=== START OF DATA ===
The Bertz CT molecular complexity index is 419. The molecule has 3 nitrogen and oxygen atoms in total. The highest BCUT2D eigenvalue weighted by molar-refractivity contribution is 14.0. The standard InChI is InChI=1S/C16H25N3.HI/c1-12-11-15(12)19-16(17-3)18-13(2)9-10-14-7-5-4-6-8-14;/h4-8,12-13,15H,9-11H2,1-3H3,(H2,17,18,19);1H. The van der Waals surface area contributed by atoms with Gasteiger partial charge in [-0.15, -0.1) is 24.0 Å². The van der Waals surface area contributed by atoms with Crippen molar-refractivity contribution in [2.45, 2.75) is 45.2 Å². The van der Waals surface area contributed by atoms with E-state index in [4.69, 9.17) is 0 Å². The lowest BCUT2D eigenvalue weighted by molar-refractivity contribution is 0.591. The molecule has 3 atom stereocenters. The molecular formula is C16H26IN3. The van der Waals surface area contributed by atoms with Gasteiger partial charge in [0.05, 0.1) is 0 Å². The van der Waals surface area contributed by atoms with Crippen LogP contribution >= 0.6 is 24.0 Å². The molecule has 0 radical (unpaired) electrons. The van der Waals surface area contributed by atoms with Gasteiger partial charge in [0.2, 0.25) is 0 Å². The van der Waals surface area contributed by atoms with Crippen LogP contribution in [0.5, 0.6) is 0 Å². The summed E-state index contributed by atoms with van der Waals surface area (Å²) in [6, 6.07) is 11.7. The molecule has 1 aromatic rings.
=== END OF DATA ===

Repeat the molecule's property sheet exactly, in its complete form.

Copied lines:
The Bertz CT molecular complexity index is 419. The molecule has 3 nitrogen and oxygen atoms in total. The highest BCUT2D eigenvalue weighted by molar-refractivity contribution is 14.0. The standard InChI is InChI=1S/C16H25N3.HI/c1-12-11-15(12)19-16(17-3)18-13(2)9-10-14-7-5-4-6-8-14;/h4-8,12-13,15H,9-11H2,1-3H3,(H2,17,18,19);1H. The van der Waals surface area contributed by atoms with Gasteiger partial charge in [-0.15, -0.1) is 24.0 Å². The van der Waals surface area contributed by atoms with Crippen molar-refractivity contribution in [2.45, 2.75) is 45.2 Å². The van der Waals surface area contributed by atoms with E-state index in [4.69, 9.17) is 0 Å². The lowest BCUT2D eigenvalue weighted by molar-refractivity contribution is 0.591. The molecule has 3 atom stereocenters. The molecular formula is C16H26IN3. The van der Waals surface area contributed by atoms with Gasteiger partial charge in [0.05, 0.1) is 0 Å². The van der Waals surface area contributed by atoms with Crippen LogP contribution >= 0.6 is 24.0 Å². The molecule has 0 radical (unpaired) electrons. The van der Waals surface area contributed by atoms with Gasteiger partial charge in [0.2, 0.25) is 0 Å². The van der Waals surface area contributed by atoms with Crippen LogP contribution in [0.5, 0.6) is 0 Å². The summed E-state index contributed by atoms with van der Waals surface area (Å²) in [6, 6.07) is 11.7. The molecule has 1 aromatic rings.